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Agency Mergers, Acquisitions May Soar in 2011

November 10, 2010 By: George Dooley

Generalist travel and tour companies serving mid-grade leisure travelers are in the toughest spot in the distribution chain and will remain so until national housing and employment trends improve, according to Bob Sweeney, president of Innovative Travel Acquisitions in Alpharetta, GA, a major merger and acquisitions firm. “This will impact them if they choose to sell,” he said.

“In the best position are specialty agencies and niche tour operators who continue to thrive as do the top tier of deluxe and luxury travel sellers,” Sweeney says, forecasting a 10 percent increase in merger and acquisition activity in the year ahead. He also notes that GDS contracts are still very lucrative and a major portion of corporate agencies income.

“The recovery is slowly coming around again,” Sweeney continued. “2011 should be up 10 percent from 2010 levels barring any major negative events. From our perspective pricing is certainly rising. But agency owners need to be sure to button up any contracts and define the roles of independent contractors versus employee status. This will be a key tax issue.”

In terms of pricing an agency and a business valuation, Sweeny offers a basic formula: 2X Seller’s Discretionary Cash = Total Perks + Benefits + Salary or Total Owner’s Takeout. This formula can be used to determine the fair price for a small business with a couple of employees and no hard assets, unless barrier to entry is high. Larger companies, that are profitable, are priced at 3 to 5X EBITDA. (Earnings Before Interest, Taxes, Depreciation and Amortization.)

Sweeny reports that his company is consulting on a good number of transactions and trying to close them by December 31, 2010. “Many of them are back end loaded, where the performance of the seller’s business in 2011 will determine the final purchase price,” he said. “Sellers should not limit themselves to only speaking with one buyer, which is a common error. Two buy side prospects are better.”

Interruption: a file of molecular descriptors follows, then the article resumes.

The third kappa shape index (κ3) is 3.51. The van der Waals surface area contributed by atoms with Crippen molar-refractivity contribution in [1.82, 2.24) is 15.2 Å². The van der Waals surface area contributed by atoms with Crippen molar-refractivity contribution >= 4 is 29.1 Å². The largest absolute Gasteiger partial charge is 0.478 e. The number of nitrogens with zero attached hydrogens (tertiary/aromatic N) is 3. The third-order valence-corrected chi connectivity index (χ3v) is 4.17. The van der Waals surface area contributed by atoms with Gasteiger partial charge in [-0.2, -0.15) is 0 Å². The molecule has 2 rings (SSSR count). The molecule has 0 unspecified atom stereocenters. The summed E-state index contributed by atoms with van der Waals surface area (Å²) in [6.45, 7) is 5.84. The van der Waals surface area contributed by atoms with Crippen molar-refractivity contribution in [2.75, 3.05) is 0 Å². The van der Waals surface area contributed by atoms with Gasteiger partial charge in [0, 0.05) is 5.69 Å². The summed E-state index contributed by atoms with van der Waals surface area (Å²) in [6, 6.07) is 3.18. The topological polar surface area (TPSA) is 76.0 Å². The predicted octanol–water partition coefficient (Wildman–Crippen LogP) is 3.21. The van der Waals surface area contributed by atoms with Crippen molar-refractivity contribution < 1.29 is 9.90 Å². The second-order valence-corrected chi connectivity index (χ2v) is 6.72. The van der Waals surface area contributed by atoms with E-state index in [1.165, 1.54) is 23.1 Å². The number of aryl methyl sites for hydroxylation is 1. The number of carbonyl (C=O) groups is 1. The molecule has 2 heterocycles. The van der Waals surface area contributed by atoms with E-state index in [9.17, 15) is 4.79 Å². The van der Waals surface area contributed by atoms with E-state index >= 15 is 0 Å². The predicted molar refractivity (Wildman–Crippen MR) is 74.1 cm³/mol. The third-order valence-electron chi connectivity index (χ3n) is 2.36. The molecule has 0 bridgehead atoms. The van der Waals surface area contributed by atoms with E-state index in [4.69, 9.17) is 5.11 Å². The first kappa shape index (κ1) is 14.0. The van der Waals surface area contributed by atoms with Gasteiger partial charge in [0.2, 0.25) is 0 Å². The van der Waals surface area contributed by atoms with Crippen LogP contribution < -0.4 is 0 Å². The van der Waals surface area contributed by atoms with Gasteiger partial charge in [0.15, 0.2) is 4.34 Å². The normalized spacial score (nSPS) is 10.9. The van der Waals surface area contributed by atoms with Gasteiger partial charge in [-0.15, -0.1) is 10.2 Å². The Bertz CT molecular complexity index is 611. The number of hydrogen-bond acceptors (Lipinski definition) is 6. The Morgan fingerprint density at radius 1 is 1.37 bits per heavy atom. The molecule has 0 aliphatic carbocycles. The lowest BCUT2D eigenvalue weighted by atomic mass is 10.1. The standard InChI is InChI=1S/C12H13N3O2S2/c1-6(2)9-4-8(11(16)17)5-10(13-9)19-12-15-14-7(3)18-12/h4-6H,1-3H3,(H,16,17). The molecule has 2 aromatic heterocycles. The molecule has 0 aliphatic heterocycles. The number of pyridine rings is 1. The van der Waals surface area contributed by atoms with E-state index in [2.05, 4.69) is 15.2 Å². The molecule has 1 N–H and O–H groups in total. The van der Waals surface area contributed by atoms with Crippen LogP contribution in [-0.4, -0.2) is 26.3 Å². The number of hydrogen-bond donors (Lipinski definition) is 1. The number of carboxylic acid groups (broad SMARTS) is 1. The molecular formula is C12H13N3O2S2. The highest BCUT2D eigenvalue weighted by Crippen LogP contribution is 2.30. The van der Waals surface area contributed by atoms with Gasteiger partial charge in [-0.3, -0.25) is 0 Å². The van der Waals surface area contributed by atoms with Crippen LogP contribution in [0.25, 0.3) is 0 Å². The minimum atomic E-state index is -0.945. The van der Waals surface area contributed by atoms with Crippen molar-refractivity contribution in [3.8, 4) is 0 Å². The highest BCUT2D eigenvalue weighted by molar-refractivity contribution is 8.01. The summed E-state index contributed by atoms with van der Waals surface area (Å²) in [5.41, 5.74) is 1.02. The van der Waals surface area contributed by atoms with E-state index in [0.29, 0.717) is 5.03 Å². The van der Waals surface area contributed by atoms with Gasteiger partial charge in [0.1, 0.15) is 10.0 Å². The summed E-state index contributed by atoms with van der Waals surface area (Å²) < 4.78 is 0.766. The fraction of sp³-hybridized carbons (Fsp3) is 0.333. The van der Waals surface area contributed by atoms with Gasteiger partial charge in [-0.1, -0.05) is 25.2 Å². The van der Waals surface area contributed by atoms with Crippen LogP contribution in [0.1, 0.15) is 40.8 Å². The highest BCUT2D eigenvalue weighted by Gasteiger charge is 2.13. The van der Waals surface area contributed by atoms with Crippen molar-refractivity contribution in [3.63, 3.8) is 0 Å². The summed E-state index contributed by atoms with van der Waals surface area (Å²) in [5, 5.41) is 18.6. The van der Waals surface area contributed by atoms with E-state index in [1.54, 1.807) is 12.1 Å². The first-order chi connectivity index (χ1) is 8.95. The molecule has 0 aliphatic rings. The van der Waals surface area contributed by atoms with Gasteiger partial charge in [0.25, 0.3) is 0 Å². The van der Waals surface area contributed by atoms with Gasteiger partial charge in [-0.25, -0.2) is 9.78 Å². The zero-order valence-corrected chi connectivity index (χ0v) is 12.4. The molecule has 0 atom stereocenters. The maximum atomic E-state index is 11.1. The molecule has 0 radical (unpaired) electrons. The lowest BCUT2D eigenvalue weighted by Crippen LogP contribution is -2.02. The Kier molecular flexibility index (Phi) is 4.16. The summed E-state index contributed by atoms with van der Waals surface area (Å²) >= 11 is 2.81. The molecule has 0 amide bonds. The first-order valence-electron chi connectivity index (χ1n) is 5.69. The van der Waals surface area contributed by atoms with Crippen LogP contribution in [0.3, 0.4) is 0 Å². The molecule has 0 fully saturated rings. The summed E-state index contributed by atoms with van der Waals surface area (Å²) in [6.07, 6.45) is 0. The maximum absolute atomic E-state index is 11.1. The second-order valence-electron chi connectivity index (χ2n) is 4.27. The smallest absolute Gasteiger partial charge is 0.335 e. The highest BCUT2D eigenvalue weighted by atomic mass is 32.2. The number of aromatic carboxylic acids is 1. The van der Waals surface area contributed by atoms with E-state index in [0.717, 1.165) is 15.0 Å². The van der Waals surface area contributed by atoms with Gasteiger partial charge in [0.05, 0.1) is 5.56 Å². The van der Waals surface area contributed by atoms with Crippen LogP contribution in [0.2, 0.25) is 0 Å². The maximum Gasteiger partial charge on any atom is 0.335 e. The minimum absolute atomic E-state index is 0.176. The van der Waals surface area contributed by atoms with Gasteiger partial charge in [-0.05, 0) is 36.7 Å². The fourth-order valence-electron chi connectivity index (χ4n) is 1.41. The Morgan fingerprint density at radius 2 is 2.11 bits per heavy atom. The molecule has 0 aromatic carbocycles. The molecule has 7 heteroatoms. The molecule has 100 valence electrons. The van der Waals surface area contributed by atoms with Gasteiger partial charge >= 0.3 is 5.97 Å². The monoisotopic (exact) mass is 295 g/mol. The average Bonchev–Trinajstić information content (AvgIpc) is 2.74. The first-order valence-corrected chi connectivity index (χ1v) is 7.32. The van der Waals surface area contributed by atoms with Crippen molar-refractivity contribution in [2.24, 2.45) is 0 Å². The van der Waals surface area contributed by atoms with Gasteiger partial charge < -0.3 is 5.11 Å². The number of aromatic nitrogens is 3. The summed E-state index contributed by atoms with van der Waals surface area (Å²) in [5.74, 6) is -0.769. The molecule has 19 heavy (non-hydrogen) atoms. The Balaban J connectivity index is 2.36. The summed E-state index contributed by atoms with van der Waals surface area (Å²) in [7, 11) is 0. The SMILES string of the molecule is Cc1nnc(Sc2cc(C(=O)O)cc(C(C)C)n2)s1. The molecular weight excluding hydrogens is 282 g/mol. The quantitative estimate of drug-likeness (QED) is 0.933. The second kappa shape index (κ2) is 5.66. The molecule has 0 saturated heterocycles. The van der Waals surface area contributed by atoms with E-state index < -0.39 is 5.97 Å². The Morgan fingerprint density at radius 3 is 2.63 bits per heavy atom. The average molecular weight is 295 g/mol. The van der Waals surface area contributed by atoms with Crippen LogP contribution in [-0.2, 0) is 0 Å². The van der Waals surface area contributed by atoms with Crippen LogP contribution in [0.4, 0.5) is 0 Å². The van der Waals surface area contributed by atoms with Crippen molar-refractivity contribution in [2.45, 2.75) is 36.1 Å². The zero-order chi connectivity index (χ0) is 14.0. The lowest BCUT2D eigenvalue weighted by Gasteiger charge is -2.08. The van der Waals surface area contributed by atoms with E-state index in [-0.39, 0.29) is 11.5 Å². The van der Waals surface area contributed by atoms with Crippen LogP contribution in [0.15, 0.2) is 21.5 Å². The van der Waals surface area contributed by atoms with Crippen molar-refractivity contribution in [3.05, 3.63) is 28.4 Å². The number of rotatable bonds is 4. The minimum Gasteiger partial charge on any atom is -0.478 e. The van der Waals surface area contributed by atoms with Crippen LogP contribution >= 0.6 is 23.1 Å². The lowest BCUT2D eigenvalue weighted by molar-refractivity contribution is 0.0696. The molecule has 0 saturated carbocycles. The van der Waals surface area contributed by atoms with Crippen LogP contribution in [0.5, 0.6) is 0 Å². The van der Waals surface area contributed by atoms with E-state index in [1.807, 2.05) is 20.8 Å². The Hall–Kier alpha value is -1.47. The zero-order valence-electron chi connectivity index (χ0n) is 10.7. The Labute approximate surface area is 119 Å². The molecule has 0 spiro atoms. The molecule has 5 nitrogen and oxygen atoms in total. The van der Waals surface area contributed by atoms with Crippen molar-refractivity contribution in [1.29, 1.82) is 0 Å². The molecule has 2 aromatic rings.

Sweeney also urges agents to use a travel-tourism industry specific attorney. “They understand the intricacies regarding business under deposit but travel has not yet taken place at the time of closing, accounts receivable, and accounts payable treatments,” Sweeny said.

When asked about what’s hot in travel, Sweeney sharede six areas that appear to be booming including: medical tourism, space tourism, faith/mission travel, government travel, corporate travel and educational travel.

Innovative Travel Acquisitions has just completed the sale of its 531st company, World Mission Tours of Miami, a second-generation business specializing in faith based travel.

Unchanged are the most common reasons for selling that Sweeny hears from recent sellers::
*    I am in my mid-60s…its time.
*    Tired of day-to-day battles.
*    Surviving downswings = too tough.
*    Simplifying my life by selling.
*    Business continues to be more difficult, so I made the move to the exit now.
*    Selling will insure my employees and clients can continue working together.

Most buyers welcome the seller to stay involved with the business after the sale has been completed, he notes. “This is conducted on a schedule that meets the needs of the seller. We will FedEx a $500 referral fee check for leads that generate a closing commission and if you need to know the current value of your business, contact us.



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